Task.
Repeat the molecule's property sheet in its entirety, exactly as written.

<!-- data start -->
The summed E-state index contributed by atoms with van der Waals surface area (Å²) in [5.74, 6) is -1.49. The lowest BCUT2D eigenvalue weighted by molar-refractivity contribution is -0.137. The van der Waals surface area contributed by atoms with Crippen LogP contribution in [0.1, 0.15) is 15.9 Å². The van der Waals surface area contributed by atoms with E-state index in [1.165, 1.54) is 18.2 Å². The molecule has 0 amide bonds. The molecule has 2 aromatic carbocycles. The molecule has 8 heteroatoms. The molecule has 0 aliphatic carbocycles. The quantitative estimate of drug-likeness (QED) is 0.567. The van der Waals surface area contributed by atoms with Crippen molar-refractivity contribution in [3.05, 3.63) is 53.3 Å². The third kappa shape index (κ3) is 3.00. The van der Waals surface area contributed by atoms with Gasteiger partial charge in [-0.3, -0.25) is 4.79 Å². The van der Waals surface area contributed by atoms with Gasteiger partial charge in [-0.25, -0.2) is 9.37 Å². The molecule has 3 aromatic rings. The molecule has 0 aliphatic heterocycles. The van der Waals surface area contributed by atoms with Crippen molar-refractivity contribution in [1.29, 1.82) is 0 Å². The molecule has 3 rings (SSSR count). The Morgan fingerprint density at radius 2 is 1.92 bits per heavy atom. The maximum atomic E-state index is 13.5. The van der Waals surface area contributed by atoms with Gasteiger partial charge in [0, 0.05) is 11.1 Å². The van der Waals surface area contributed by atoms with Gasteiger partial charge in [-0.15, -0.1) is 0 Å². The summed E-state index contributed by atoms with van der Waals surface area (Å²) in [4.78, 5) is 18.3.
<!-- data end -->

The summed E-state index contributed by atoms with van der Waals surface area (Å²) in [5.74, 6) is -1.49. The lowest BCUT2D eigenvalue weighted by molar-refractivity contribution is -0.137. The van der Waals surface area contributed by atoms with Crippen LogP contribution in [0.1, 0.15) is 15.9 Å². The van der Waals surface area contributed by atoms with E-state index in [1.165, 1.54) is 18.2 Å². The molecule has 0 amide bonds. The molecule has 2 aromatic carbocycles. The molecule has 8 heteroatoms. The molecule has 0 aliphatic carbocycles. The quantitative estimate of drug-likeness (QED) is 0.567. The van der Waals surface area contributed by atoms with Crippen molar-refractivity contribution in [3.05, 3.63) is 53.3 Å². The third kappa shape index (κ3) is 3.00. The van der Waals surface area contributed by atoms with Gasteiger partial charge in [-0.3, -0.25) is 4.79 Å². The van der Waals surface area contributed by atoms with Gasteiger partial charge in [-0.25, -0.2) is 9.37 Å². The molecule has 3 aromatic rings. The molecule has 0 aliphatic heterocycles. The van der Waals surface area contributed by atoms with Crippen molar-refractivity contribution in [1.29, 1.82) is 0 Å². The molecule has 3 rings (SSSR count). The Morgan fingerprint density at radius 2 is 1.92 bits per heavy atom. The maximum atomic E-state index is 13.5. The van der Waals surface area contributed by atoms with Gasteiger partial charge in [0, 0.05) is 11.1 Å². The van der Waals surface area contributed by atoms with Gasteiger partial charge in [-0.15, -0.1) is 0 Å². The summed E-state index contributed by atoms with van der Waals surface area (Å²) in [4.78, 5) is 18.3.